I wasn’t at the Alamo, if I was I imagine I’d have felt less under threat than Paul Farman did.
At first it was more a case of us extending our lead. Matt Green beat the keeper with an exquisite finish only to see the defender chase the ball back and clear off the line. Accrington needed to do something, something other than fall out with the Lincoln bench.In between some rather heated exchanges, John Coleman sent on Kayden Jackson and Farrend Rawson and began to turn the screws. They went from retaining the ball in the middle of the park to whacking it long at goal and it changed the game again. As the minute ticked by we went from fling raids on their goal to desperate defending in front of our own. Rob Dickie came on followed quickly by Nathan Arnold. As the minute ticked away we got further and further back, defended deeper and deeper. Accrington move the ball down one flank, launched it in and when it was cleared they simply came again. I wasn’t at the Alamo, if I was I imagine I’d have felt less under threat than Paul Farman did.
Paul had a decent game, but some fans were still on his back about the goals. His kicking had been poor but as the game wore on it became more useful for clearing the lines. As the final minutes turned into injury time, he made the sort of save that should be recorded under ‘goals’, that is how crucial they were to keeping us in the game. Here’s a kicker: in the box we’d already named Alex Woodyard as Man of the Match, if it had been two minutes later we would have chosen Farman.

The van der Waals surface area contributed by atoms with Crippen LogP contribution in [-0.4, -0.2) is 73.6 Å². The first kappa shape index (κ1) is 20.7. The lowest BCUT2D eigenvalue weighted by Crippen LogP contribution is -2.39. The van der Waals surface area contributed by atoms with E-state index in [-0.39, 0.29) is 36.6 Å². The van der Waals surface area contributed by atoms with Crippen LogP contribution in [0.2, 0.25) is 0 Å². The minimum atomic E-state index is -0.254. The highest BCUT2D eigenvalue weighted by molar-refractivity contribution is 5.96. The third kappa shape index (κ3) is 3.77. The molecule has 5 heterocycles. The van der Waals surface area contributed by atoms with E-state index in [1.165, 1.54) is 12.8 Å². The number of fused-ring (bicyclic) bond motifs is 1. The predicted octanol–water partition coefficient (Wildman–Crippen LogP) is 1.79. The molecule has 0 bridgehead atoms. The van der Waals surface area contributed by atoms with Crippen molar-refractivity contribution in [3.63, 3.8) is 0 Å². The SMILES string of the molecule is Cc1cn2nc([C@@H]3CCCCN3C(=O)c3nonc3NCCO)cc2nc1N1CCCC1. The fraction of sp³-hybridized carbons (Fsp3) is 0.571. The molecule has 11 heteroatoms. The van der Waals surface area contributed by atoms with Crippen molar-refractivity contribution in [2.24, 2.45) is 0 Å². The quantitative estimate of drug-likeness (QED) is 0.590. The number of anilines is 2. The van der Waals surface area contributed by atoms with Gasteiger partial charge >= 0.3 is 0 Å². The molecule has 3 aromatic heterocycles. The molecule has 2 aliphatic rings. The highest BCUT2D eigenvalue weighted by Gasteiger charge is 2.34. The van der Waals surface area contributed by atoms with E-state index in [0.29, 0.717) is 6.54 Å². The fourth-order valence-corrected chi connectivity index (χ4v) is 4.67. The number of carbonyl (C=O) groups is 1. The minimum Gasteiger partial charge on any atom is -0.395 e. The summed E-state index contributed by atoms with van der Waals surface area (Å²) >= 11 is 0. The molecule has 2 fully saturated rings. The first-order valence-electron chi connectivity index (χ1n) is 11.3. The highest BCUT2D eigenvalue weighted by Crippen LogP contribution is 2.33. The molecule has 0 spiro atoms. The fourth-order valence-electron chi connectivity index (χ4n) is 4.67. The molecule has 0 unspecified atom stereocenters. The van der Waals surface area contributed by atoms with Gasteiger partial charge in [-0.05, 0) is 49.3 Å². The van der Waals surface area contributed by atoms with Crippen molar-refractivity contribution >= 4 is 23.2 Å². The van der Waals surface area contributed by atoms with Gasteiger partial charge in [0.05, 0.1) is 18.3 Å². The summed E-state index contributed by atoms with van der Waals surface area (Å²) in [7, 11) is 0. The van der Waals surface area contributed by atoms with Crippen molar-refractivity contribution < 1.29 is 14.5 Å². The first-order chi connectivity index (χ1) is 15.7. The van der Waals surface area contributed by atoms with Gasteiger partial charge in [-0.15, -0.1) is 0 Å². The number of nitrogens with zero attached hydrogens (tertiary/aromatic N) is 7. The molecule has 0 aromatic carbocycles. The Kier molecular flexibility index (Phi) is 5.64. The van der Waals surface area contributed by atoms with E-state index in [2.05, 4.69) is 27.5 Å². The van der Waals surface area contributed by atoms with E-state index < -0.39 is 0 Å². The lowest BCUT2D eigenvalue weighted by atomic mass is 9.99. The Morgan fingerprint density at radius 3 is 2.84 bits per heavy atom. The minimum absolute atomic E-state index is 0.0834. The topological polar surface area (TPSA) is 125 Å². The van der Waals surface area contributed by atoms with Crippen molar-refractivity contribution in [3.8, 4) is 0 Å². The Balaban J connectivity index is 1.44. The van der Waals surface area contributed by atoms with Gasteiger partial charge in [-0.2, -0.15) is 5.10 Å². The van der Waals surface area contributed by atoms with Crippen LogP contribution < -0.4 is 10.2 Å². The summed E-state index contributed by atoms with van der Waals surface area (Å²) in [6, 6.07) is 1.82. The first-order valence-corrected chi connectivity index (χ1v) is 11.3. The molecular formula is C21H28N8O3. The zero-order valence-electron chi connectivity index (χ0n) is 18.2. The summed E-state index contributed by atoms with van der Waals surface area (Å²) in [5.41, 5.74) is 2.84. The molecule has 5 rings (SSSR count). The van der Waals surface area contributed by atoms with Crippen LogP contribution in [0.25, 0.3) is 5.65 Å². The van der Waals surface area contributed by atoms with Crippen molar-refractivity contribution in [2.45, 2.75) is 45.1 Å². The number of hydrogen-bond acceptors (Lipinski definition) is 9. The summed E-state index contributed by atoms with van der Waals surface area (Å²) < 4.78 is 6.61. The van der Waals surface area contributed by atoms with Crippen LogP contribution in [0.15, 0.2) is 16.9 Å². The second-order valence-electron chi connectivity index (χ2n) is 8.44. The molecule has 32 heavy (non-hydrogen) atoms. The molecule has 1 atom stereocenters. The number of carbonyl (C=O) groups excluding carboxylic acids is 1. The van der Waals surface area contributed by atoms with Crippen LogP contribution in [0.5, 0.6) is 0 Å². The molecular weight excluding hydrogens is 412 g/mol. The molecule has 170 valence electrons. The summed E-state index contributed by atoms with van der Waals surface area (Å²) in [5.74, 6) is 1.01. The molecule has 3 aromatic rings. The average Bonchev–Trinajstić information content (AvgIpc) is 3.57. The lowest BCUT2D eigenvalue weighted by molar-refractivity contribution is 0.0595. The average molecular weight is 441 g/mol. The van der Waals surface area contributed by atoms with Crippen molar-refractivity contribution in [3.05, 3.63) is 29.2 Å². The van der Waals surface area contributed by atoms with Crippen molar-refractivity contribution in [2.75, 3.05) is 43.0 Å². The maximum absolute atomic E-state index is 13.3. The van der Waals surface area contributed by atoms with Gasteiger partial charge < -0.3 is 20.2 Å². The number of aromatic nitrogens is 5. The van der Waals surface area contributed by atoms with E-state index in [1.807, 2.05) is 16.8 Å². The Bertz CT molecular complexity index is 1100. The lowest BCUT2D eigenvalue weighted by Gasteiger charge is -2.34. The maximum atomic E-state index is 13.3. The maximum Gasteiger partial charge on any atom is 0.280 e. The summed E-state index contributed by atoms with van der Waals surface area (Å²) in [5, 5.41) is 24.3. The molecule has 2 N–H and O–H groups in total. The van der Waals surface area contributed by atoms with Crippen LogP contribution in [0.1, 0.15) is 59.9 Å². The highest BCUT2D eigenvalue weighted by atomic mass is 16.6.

He made two saves from Kayden Jackson, the pick of the two coming after Accrington had hit the bar, but both we reactive and instinctive, both reminiscent of times last season when he was called into action. Josh Vickers might well be the current number one, but Farms made sure that after 90 minutes it was his saves, not the goals conceded that were talked about.
In those final few seconds Harry Anderson took the ball into the corner and finally the referee brought proceedings to a close. City 3-2 Accrington in a truly mesmerizing and engrossing game. Running Imp chose Alex Woodyard for Man of the Match, his industry and endeavour spanned both halves of the game and lasted for ninety minutes. Ollie Palmer, Harry Anderson and Sean Raggett got honourable mentions also.
I would be interested to know the thinking behind the state of the pitch, there was more sand on there than I’ve seen at Sincil Bank since 2003 when we played Scunthorpe. Even from behind glass we could see it spraying up like standing water during tackles or even just when the ball landed from height. Danny seemed surprised too, something that was interesting as I’m led to believe he usually controls every little thing, so to hear him discussing the pitch as though he wasn’t aware of the sand did have me scratching my head a little.